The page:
Tag Archives: Orchestra

Review: BRA★BRA FINAL FANTASY BRASS de BRAVO 2017 with Siena Wind Orchestra

We’ve covered a lot of Brass de Bravo, and shortly after Brass de Bravo 3 was released, Square Enix held a live performance at the Tokyo Bunka Kaikan. This is a Blu-ray recording of the concert, and it’s a riot. I’ve attended and viewed many concerts over the years, but this one looks like it was one to attend. The set list centers closely around the Brass de Bravo 3 album and focuses heavily on Final Fantasy V, VII, and IX, but the quirkiness of the event and fan participation really set it apart, and as such, I’ll focus mostly on the event.

There’s a full wind orchestra that is heavy on clarinets and saxophone, although other interesting instruments are featured, including the ephemera and more. I was lucky enough to watch alongside a saxophone player who was able to comment on the instruments while we watched. The event is emceed by none other than Nobuo Uematsu himself alongside Mami Yamashita. Uematsu has a great time and even performs on a few of the tracks. The fun begins with “Moogle Theme,” which opens with a man dressed in a moogle towel explaining rhythmic clapping and dance moves that the audience needs to perform along with the song. The moogle man is ousted by a pancho and sombrero-wearing man who takes the audience through even more ridiculous dance moves. The audience complies, which is a lot of enjoyable silliness to watch. During the Final Fantasy main theme, the audience is invited to play along with their own recorders, creating a pretty amazing sound as dozens of audience members join the orchestra. The second half sports some smaller ensembles, including a swingin’ “Dear Friends,” an intimate “Elia, Maiden of Water,” and a fun “Vamo’alla Flamenco,” complete with traditional Spanish tap dancing with the percussion section gripping roses between their teeth. They let the audience pick the final track, which was surprisingly “Festival of the Hunt” from Final Fantasy IX instead of “Battle on the Big Bridge.” The encore was another audience participation track: “Mambo de Chocobo.” This time, everyone who wanted to participate came up on stage with a variety of instruments… lots of shakers, a plastic trombone, a melodica running through a laptop, and more. It was completely wild and looked like a blast.

While the arrangements on some of these are straightforward, this concert footage is downright fun. If you’ve enjoyed any game music concerts on video, this is definitely one to get. Invite some friends over, have some drinks, and get ready for some laughs!

Grab it on CD Japan if you’re interested.

Review: Distant Worlds: music from FINAL FANTASY THE JOURNEY OF 100

Ask, and you shall receive? When we reviewed the Distant Worlds: music from FINAL FANTASY THE JOURNEY OF 100 Blu-ray disc back in 2015, my only gripe was that the MP3 files weren’t housed on the disc. Well, this year, to celebrate 30 years of Final Fantasy, Square Enix released the music on CD.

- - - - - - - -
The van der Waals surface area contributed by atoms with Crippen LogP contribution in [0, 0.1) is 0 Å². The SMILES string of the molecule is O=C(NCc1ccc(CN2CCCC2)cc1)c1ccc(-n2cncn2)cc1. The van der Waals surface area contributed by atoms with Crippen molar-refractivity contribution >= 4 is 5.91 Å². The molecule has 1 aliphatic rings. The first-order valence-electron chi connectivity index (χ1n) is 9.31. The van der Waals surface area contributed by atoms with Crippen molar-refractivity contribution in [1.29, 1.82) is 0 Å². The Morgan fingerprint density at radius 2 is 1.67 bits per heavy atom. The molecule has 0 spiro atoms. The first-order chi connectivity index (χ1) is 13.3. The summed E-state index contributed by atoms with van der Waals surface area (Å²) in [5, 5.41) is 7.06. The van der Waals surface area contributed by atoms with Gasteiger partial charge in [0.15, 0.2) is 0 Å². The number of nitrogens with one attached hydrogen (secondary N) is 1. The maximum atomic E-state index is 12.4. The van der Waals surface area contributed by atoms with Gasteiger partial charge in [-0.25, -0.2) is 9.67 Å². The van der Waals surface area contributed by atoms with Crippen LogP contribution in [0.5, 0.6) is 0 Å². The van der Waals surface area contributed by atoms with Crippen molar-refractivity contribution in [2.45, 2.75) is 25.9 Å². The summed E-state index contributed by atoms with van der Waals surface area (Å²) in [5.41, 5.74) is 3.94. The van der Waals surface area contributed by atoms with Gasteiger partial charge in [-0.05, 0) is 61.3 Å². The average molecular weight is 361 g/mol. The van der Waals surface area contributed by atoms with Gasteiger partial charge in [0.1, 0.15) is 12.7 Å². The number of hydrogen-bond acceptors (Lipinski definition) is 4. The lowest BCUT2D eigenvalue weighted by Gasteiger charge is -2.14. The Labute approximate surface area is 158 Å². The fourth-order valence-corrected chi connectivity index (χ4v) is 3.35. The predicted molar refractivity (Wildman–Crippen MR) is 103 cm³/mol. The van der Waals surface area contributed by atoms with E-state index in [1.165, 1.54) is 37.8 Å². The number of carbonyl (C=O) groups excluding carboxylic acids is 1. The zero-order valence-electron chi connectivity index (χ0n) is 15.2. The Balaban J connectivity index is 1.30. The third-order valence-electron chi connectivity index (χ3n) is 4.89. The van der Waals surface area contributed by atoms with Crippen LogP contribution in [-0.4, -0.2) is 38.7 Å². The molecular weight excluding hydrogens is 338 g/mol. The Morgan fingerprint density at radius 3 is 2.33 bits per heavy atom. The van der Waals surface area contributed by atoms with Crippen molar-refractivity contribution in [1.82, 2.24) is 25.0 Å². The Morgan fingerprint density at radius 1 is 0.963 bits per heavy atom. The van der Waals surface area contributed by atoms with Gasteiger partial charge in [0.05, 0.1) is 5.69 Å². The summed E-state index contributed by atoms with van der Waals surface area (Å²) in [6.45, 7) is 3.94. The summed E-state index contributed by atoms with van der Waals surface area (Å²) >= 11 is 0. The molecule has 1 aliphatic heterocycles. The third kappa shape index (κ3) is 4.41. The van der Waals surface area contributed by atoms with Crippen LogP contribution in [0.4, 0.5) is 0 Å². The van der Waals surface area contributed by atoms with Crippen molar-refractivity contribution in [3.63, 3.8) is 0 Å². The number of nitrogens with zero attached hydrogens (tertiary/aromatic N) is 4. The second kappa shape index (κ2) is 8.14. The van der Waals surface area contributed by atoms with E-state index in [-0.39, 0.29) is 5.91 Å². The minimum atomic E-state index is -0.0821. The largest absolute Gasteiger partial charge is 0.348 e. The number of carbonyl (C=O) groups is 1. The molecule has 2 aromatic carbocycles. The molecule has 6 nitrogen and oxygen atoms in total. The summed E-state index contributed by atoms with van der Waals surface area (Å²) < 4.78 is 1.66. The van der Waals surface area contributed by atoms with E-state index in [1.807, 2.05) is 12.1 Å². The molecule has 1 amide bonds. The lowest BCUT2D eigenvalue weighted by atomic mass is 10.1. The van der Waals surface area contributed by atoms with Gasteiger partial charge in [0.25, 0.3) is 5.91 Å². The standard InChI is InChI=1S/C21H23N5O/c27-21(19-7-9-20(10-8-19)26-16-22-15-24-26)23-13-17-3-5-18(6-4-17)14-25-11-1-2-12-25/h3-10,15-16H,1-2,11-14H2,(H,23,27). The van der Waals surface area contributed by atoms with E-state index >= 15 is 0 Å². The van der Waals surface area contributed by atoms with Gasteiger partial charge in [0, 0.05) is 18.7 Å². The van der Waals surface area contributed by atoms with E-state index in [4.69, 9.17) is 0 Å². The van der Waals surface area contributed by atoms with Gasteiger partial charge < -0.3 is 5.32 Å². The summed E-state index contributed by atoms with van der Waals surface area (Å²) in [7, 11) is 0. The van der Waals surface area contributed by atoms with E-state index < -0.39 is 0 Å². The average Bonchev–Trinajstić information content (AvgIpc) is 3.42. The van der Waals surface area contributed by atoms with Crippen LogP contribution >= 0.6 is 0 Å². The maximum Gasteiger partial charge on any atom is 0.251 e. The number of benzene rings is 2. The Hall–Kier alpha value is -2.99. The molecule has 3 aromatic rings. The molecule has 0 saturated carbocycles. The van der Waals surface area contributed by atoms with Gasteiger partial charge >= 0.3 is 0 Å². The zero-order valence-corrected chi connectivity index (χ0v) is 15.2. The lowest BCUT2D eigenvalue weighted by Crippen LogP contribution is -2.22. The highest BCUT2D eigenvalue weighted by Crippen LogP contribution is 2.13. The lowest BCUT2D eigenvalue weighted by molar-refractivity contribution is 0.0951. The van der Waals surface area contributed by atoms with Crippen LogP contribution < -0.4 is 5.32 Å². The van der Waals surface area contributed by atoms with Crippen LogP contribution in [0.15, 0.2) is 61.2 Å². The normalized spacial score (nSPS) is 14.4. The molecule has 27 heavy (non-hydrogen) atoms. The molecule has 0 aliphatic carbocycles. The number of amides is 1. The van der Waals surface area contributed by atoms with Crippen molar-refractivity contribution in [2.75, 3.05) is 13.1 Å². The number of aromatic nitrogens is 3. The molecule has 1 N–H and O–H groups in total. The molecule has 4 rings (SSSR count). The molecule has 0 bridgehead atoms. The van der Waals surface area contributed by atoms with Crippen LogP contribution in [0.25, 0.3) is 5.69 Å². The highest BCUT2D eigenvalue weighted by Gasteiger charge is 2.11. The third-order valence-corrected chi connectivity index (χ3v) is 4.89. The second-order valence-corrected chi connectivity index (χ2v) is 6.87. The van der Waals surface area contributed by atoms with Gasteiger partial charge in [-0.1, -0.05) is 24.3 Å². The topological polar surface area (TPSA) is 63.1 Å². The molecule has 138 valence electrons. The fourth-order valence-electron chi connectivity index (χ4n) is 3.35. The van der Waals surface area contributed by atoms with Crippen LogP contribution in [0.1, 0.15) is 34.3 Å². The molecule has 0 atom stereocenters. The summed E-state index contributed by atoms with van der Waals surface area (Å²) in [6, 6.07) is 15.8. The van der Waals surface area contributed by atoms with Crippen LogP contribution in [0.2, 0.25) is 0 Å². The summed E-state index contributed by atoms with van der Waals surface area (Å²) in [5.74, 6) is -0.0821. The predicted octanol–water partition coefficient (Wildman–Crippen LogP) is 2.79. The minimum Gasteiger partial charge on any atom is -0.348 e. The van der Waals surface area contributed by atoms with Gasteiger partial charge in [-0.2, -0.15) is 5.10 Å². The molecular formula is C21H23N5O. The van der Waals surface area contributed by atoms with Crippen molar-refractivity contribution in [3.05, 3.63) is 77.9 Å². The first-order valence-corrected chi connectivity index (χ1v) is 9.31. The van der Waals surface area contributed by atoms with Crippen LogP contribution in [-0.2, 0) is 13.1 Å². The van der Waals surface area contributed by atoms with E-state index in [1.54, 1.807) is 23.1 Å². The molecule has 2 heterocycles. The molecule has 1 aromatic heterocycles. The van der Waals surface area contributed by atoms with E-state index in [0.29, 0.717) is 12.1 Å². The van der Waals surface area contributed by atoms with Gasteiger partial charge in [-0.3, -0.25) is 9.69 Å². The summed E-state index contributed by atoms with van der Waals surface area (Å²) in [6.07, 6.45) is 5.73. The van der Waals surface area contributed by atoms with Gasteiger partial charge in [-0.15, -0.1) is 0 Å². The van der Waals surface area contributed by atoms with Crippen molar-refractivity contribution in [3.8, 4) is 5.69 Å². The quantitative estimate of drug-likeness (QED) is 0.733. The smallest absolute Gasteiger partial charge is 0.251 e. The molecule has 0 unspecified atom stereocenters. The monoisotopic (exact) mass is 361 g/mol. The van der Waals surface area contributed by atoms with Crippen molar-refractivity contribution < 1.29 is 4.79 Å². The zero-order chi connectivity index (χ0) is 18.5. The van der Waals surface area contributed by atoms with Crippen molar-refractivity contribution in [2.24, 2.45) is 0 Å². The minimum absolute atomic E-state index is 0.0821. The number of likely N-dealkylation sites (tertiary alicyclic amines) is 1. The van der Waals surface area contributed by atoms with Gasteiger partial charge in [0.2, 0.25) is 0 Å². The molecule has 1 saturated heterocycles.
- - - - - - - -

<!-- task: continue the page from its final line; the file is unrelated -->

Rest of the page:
I’ll simply quote our 2015 review here:

They play many of the classics, including the iconic “One-Winged Angel,” a lovely healing rendition of “The Prelude,” the rousing “Final Fantasy” theme, and the wondrous “Main Theme from Final Fantasy VII.” Some new arrangements come courtesy of Piano Opera Final Fantasy pianist Hiroyuki Nakayama, and are a real treat. “Balance is Restored” from Final Fantasy VI stands out in particular, visiting several of the game’s key themes, along with Susan Calloway’s rendition of Final Fantasy XII’s vocal theme, “Kiss Me Good-Bye,” “Roses of May” from Final Fantasy IX, an explosive “Torn from the Heavens” from Final Fantasy XIV (with Masayoshi Soken in attendance), singer Emiko Shiratori reprising her role as vocalist on Final Fantasy IX’s “Melodies of Life,” and an amazing battle medley covering Final Fantasy I – XIV which picks some often-missed tracks, including the final battle theme from Final Fantasy V and a jazzy rendition of the Final Fantasy VIII battle theme. The orchestra reacting to the fan reaction to “Swing de Chocobo” was cute, too, as well as the upright bass player really getting into the piece. Finally, the encore “J-E-N-O-V-A Complete” was also fantastic, really pushing the orchestra to adopt an aggressive battle sound.

Unfortunately this album was sold only at their Tokyo Game Show 2017 booth. While that means it’s not widely available at the moment, I’d suggest keeping an eye on their website to pick it up if you’re interested.

Review: BRA★BRA FINAL FANTASY Gaiden: Minna de Bravo!

We’ve really enjoyed the BRA BRA brass arrangement CDs, so it was cool to not only see a live concert series in Japan featuring some of the arrangements, but also a new CD featuring a collection of recordings both old and new, but mostly new, with some of my favorites from the series yet.

The album opens with the infectiously upbeat “Opening Theme” from Final Fantasy that treads on big band, surf rock, and ska territories before “Moogle’s Theme” puts forth the expected comedic approach with playful tuba and silly tempo shifts. “Main Theme” from Final Fantasy V is energetic and upbeat, with a full production behind the brass (the recording is borrowed from elsewhere), while “Gogo ~ Slam Shuffle” is pure fun on recorder, “Johnny C Bad” is rambunctious, and “Spinach Rag ~ Character Medley” from Final Fantasy VI visits all of our favorite themes from the game, although sometimes too briefly, in big band style, with Gogo, Celes, and Setzer’s themes standing out.